The Leisure and Cultural Services Department (LCSD) admits that its pruners are not told how to handle situations where wild birds may be affected by tree trimming work, following a recent pruning incident that left several baby egrets dead and injured.
“We don’t have any detailed guidelines on this matter as of now,” LCSD Assistant Director Alice Heung said on an RTHK programme on Thursday. An LCSD statement listed two guidelines used by pruners, but the documents do not cover situations where wildlife may be affected by tree care work.
The remarks came after an LCSD tree team insisted on pruning trees on Tuesday in the Tai Po Egretry – Hong Kong’s second largest egretry – despite being aware of nests and baby birds at the site. At least ten baby egrets have died following the incident.
Heung promised to meet environmental groups to set up new guidelines. However, she declined to comment on who should be held accountable or whether anyone was in breach of the Wild Animals Protection Ordinance, which criminalises behaviour that disturbs wild birds or destroys their nests and eggs.
Witness and Tai Po resident Kenny Or said he confronted the pruners Tuesday afternoon when he saw birds had fallen off the trees. The workers replied at the time: “The most we can do is get someone to put them back.”
However, Or said the pruners had left the site when he returned two hours later, with young birds, eggs and nests lying on the ground to be cleared away. He accused the workers of disregarding lives.
The LCSD did not explain why the workers continued with the operation despite being aware of the danger it might pose to wildlife.
More than 3,500 people have signed a petition organised by NGO Eco-Education and Resources Centre demanding accountability and an explanation from LCSD.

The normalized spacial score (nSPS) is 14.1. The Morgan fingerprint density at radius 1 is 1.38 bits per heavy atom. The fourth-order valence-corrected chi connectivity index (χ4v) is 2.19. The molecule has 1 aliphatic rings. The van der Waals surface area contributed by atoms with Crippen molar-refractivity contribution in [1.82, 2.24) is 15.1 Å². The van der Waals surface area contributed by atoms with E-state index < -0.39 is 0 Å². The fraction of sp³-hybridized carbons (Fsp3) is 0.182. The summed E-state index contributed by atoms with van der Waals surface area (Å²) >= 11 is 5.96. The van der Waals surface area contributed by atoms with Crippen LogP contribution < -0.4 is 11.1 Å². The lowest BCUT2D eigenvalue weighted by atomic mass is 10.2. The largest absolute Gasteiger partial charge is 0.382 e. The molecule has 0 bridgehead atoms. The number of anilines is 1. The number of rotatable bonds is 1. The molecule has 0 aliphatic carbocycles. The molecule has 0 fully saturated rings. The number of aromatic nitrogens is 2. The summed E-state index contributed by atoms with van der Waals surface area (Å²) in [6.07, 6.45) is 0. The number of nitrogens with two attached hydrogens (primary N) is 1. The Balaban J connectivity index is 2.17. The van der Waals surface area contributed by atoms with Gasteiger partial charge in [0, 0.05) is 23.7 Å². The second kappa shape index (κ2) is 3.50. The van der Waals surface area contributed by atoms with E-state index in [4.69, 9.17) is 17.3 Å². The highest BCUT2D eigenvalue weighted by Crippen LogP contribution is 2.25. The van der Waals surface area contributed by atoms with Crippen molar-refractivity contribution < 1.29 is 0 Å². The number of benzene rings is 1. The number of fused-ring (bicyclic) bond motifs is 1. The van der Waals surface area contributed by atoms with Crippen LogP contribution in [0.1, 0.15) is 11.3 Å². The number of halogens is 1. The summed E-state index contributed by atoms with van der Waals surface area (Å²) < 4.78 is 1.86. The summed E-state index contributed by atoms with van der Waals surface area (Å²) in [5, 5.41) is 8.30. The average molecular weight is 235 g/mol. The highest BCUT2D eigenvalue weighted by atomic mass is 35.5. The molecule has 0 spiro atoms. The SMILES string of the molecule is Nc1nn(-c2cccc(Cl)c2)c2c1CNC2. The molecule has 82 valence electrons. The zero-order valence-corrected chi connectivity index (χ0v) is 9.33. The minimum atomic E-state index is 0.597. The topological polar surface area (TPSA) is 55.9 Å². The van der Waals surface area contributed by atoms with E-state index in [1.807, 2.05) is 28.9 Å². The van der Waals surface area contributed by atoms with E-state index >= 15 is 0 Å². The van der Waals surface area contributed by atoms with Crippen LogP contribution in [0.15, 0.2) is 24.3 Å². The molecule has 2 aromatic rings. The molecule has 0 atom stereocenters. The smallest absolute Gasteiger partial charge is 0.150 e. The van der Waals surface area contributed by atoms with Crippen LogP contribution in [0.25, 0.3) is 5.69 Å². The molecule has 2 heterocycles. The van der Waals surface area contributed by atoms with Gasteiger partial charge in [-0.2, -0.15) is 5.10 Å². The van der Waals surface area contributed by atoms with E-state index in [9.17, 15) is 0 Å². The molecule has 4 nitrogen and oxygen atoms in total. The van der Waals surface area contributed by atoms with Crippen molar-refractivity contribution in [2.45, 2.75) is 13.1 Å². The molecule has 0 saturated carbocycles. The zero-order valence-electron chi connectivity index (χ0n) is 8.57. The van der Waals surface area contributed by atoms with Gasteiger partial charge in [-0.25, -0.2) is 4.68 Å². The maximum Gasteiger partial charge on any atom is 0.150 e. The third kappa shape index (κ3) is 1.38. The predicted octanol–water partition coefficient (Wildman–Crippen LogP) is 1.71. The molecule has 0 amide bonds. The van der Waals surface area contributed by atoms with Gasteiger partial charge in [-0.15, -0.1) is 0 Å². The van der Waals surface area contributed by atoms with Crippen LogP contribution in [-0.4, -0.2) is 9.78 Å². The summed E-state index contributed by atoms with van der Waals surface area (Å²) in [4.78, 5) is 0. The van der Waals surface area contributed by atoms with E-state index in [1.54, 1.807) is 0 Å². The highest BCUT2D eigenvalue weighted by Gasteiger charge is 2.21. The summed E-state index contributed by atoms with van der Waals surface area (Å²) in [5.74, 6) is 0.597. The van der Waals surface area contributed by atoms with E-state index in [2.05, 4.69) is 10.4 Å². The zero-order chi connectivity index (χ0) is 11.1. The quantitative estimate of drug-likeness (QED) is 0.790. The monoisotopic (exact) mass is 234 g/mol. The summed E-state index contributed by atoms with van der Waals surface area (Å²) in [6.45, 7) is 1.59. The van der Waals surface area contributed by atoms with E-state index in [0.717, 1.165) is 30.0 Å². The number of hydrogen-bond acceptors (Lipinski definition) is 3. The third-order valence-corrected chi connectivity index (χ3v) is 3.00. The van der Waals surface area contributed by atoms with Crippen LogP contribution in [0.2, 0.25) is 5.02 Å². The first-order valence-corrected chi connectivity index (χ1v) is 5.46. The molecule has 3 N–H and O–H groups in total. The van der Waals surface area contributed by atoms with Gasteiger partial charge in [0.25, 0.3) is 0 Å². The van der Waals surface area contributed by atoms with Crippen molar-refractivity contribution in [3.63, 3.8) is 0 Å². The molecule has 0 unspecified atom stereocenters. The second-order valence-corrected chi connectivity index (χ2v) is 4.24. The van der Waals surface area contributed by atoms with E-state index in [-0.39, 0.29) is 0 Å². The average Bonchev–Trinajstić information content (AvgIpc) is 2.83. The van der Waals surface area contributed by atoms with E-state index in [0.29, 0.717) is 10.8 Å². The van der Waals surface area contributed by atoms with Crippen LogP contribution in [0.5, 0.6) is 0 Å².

Environmental groups such as Kadoorie Farm and Botanic Garden have also called on the authorities to prosecute those responsible.
The LCSD said the pruning came after receiving complaints about overgrown tree branches. It considered the pruning necessary because the typhoon season was imminent and the branches might pose danger to pedestrians.
However, critics challenged the statement, as Tai Po District Councillor Wong Pik-kiu of pro-Beijing DAB party said earlier that some residents had complained of bird droppings.
University of Hong Kong geography professor Jim Chi-yung challenged the LCSD’s logic: “Will the government trim every single tree under its management before the typhoon season?” He said the tree species in question – macaranga tanarius – rarely collapses due to strong winds, the Hong Kong Economic Journal reported.
Jim suspected the LCSD only took action because it had received complaints, and criticised the department for failing to analyse the complaints critically.
The Hong Kong Bird Watching Society Research Manager Yu Yat-tung also said the tree branches were visibly thick and there did not appear to be a need for trimming.
He said around 2,000 to 3,000 egrets pass through Hong Kong each year, with around 300 egrets staying in the Tai Po Egretry temporarily. However, he said, some egrets may not return to Tai Po next year following the incident.
On Tuesday, Kadoorie Farm received 15 baby egrets, though only nine remained alive. On Thursday, it said two more rescued birds had died owing to broken bones and delayed treatment. It received two more injured egrets on the same day.